But when I'm looking at the numbers, New Zealand winning for the first-ever World Cup match ever, whether it's for men's or women's, I'm just looking

at what the U.S. team has done. They are going for their third win in a row, five in total. Women are doing incredible things in the sport.

DAVIES: Yes, and women have always done incredible things in sport. But we are talking about it more now. But this is what we are talking about in

terms of the discrepancies geographically of the development this game.

And New Zealand, the emotion that we saw from their team tonight, not only because of it being so quickly in the aftermath of that deadly shooting

that we are talking about but the captain, Ali Riley, this is her fifth appearance at a World Cup.

And finally, on home soil at Eden Park, one of the most iconic sporting venues in the world, she was able to celebrate a World Cup victory for her

side against the 1995 winners at Norway, at least, with a huge wealth of talent.

And it's a really at a moment where these players understand their platform. They understand the showcase. They see the responsibility and

they want to put on a show. They want to demonstrate exactly what they can do, with more eyes on it as a game than we've ever seen before.

It's certainly been a brilliant opening day with victory not only for New Zealand but also their cohosts Australia in Sydney. And it promises to be a

fantastic month of action to come. It's two matches down, 62 to go, Eleni.

GIOKOS: Exciting times. I will be sure to catch a lot of those matches. Amanda, great to have you on and for your insight, thank you so much.


GIOKOS (voice-over): I want to get you up to speed on some other stories that are on our radar.

Palestinian health officials say that a Palestinian teenager was killed in clashes with Israel's military in the West Bank. It happened as the Israeli

security forces accompanied thousands of Jewish worshippers to a tomb in Nablus. The area around the tomb has seen repeated outbreaks of violence.

To Kenya now, demonstrations over a raft of unpopular tax hikes turned deadly. At least three people were shot and killed in clashes with security

forces during anti government protests. That is according to local media reports.

Kenyan opposition leaders have called for three days of anti government protests that began on Wednesday.

Rescue workers are underway in India after a massive landslide in the western part of the country. Authorities say at least nine people were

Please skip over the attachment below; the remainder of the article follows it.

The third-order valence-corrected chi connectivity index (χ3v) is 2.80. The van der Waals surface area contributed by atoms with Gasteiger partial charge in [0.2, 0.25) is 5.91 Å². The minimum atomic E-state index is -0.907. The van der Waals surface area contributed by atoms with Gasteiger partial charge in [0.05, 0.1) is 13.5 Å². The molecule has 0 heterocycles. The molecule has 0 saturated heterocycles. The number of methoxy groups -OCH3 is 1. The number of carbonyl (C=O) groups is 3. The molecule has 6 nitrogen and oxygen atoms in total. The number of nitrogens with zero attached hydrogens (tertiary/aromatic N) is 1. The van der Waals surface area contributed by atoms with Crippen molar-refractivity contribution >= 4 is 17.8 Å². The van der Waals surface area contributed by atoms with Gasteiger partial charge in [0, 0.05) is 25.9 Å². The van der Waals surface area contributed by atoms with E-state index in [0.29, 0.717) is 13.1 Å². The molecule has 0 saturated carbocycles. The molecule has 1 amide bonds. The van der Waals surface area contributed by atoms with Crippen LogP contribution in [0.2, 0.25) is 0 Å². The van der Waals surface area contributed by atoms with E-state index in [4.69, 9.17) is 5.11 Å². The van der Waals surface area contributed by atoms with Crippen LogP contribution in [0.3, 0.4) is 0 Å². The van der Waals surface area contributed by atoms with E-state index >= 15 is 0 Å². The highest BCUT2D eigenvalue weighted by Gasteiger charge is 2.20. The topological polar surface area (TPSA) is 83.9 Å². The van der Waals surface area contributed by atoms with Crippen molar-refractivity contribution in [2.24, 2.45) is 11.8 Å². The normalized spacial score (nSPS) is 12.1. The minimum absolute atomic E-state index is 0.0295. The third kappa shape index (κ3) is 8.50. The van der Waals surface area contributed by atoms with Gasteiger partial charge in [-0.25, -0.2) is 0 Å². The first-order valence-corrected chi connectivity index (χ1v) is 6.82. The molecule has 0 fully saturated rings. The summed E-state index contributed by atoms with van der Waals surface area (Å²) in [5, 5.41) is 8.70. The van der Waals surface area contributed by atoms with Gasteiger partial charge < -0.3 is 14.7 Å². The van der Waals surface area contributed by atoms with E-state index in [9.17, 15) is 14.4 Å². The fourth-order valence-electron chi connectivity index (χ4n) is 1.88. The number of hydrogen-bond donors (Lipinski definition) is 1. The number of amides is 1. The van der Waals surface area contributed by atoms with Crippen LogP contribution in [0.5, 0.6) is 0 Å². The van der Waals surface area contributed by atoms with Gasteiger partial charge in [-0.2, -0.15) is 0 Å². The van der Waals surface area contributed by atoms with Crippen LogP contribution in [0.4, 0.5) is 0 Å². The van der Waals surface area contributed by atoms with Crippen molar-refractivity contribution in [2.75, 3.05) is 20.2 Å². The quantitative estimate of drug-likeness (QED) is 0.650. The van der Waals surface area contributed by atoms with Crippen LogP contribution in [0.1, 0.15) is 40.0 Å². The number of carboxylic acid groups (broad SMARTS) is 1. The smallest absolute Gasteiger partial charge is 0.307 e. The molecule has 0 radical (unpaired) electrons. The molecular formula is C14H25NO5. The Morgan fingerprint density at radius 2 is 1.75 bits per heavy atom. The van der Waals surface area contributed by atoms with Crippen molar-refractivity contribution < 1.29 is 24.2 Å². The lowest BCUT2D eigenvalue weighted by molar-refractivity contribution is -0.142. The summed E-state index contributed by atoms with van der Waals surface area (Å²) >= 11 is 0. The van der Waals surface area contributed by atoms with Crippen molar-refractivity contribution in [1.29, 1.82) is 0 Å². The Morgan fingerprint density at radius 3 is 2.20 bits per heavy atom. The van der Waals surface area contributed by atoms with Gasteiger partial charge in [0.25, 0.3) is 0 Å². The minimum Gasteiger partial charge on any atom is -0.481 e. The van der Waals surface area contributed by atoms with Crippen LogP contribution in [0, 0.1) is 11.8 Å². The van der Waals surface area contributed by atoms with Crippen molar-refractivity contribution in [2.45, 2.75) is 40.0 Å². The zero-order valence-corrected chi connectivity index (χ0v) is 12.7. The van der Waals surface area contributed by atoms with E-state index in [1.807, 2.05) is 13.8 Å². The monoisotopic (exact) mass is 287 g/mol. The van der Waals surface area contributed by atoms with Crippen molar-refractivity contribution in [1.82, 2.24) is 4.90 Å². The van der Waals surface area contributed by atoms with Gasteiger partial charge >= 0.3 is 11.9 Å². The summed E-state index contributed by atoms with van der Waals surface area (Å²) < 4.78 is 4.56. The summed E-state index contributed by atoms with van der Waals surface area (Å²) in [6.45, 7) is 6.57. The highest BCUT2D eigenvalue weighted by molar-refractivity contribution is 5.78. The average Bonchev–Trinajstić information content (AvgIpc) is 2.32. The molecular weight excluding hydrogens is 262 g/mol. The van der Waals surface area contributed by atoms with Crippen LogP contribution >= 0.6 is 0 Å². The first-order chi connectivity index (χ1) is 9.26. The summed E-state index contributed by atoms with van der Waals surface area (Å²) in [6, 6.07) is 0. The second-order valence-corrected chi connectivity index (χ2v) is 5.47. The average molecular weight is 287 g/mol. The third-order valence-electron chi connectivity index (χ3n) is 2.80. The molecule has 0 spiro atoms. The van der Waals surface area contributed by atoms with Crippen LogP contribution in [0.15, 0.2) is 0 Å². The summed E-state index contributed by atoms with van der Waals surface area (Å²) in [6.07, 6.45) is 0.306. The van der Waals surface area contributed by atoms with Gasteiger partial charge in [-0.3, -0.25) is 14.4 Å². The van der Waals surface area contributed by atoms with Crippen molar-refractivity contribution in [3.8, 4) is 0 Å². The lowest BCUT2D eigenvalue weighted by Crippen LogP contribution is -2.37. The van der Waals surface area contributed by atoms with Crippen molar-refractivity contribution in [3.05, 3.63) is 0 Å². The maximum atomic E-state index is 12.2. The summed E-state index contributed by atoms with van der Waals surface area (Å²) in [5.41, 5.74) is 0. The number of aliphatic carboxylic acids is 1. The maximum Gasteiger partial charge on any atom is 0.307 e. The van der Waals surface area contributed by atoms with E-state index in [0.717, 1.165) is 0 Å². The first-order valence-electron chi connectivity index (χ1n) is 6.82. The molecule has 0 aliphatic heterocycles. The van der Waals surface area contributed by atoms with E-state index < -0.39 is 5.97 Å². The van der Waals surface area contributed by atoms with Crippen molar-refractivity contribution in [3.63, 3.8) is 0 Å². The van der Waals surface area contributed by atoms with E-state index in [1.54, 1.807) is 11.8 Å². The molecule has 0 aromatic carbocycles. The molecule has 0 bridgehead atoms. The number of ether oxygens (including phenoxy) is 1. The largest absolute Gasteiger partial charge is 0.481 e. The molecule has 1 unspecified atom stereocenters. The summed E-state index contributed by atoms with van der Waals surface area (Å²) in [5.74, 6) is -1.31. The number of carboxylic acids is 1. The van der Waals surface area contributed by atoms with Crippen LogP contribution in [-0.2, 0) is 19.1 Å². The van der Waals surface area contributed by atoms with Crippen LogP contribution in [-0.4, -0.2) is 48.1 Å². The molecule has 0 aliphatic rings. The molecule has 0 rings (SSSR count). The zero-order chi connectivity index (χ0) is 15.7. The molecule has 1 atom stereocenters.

killed. Dozens of people are still missing and could be trapped under debris.

Some areas got 40 centimeters of rain in just 24 hours, according to the weather department.

And still to come on CONNECT THE WORLD, how former U.S. president Donald Trump is preparing for the worst, ahead of another possible indictment from

the special prosecutor.

And later, new information about the moments before a U.S. soldier crossed into North Korea. We will have a live report.





GIOKOS (voice-over): Welcome back, I'm Eleni Giokos in Abu Dhabi and you are watching CONNECT THE WORLD. Here are your headlines this hour.

Russia launched a third straight night of attacks on the Ukrainian port city of Odessa. Ukraine's air force says most of the 19 missiles Russia

launched hit targets, causing extensive damage. At least one person was killed.

Russia says the strikes are retaliation for Ukraine's attack on the Crimea bridge.

The world is also watching what's happening near Poland's border. That's where Wagner mercenary troops are holding joint combat drills with

Belarusian forces. The military in Belorussia (sic) has released this video of the exercises. It comes one day after this footage emerged. It appears

to show Wagner founder Yevgeny Prigozhin in control of these troops in Belarus.

Iraq's prime minister has ordered the Swedish ambassador in Baghdad to leave the country and the withdrawal of the Iraqi charge d'affaires from

Sweden. The diplomatic blowup came hours after Iraqi protesters stormed the Swedish embassy in Baghdad and set it on fire.

They are angry over what Iraqi officials called the destruction of the holy Quran at a protest in Stockholm. CNN's awaiting Sweden's response to the

diplomatic tensions.